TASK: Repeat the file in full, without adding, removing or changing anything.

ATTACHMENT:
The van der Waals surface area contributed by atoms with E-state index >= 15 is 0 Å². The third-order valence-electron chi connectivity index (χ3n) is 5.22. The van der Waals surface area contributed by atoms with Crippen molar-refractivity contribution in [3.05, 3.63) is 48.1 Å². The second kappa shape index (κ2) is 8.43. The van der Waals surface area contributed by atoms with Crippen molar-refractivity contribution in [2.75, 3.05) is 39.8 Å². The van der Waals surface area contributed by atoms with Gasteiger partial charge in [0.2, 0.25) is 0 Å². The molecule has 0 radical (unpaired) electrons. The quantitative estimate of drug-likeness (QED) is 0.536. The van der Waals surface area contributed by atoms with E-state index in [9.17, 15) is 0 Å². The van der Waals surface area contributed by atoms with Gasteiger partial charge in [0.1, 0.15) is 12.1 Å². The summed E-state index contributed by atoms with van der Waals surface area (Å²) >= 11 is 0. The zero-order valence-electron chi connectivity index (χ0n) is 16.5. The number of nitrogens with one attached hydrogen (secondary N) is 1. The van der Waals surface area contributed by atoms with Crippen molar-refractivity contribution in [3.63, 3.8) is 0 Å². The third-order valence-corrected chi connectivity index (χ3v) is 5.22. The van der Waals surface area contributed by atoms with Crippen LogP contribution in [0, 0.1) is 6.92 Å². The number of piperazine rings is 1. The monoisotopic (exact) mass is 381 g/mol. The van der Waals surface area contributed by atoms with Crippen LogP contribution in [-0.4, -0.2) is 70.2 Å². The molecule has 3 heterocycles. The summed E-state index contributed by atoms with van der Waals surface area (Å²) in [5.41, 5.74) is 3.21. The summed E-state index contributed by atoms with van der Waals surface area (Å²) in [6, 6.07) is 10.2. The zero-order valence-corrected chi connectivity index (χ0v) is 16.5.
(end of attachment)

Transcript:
The van der Waals surface area contributed by atoms with E-state index >= 15 is 0 Å². The third-order valence-electron chi connectivity index (χ3n) is 5.22. The van der Waals surface area contributed by atoms with Crippen molar-refractivity contribution in [3.05, 3.63) is 48.1 Å². The second kappa shape index (κ2) is 8.43. The van der Waals surface area contributed by atoms with Crippen molar-refractivity contribution in [2.75, 3.05) is 39.8 Å². The van der Waals surface area contributed by atoms with Gasteiger partial charge in [0.2, 0.25) is 0 Å². The molecule has 0 radical (unpaired) electrons. The quantitative estimate of drug-likeness (QED) is 0.536. The van der Waals surface area contributed by atoms with E-state index in [9.17, 15) is 0 Å². The van der Waals surface area contributed by atoms with Gasteiger partial charge in [0.1, 0.15) is 12.1 Å². The summed E-state index contributed by atoms with van der Waals surface area (Å²) >= 11 is 0. The zero-order valence-electron chi connectivity index (χ0n) is 16.5. The number of nitrogens with one attached hydrogen (secondary N) is 1. The van der Waals surface area contributed by atoms with Crippen molar-refractivity contribution in [3.63, 3.8) is 0 Å². The third-order valence-corrected chi connectivity index (χ3v) is 5.22. The van der Waals surface area contributed by atoms with Crippen LogP contribution in [0, 0.1) is 6.92 Å². The number of piperazine rings is 1. The monoisotopic (exact) mass is 381 g/mol. The van der Waals surface area contributed by atoms with Crippen LogP contribution in [-0.4, -0.2) is 70.2 Å². The molecule has 3 heterocycles. The summed E-state index contributed by atoms with van der Waals surface area (Å²) in [5.41, 5.74) is 3.21. The summed E-state index contributed by atoms with van der Waals surface area (Å²) in [6, 6.07) is 10.2. The zero-order valence-corrected chi connectivity index (χ0v) is 16.5.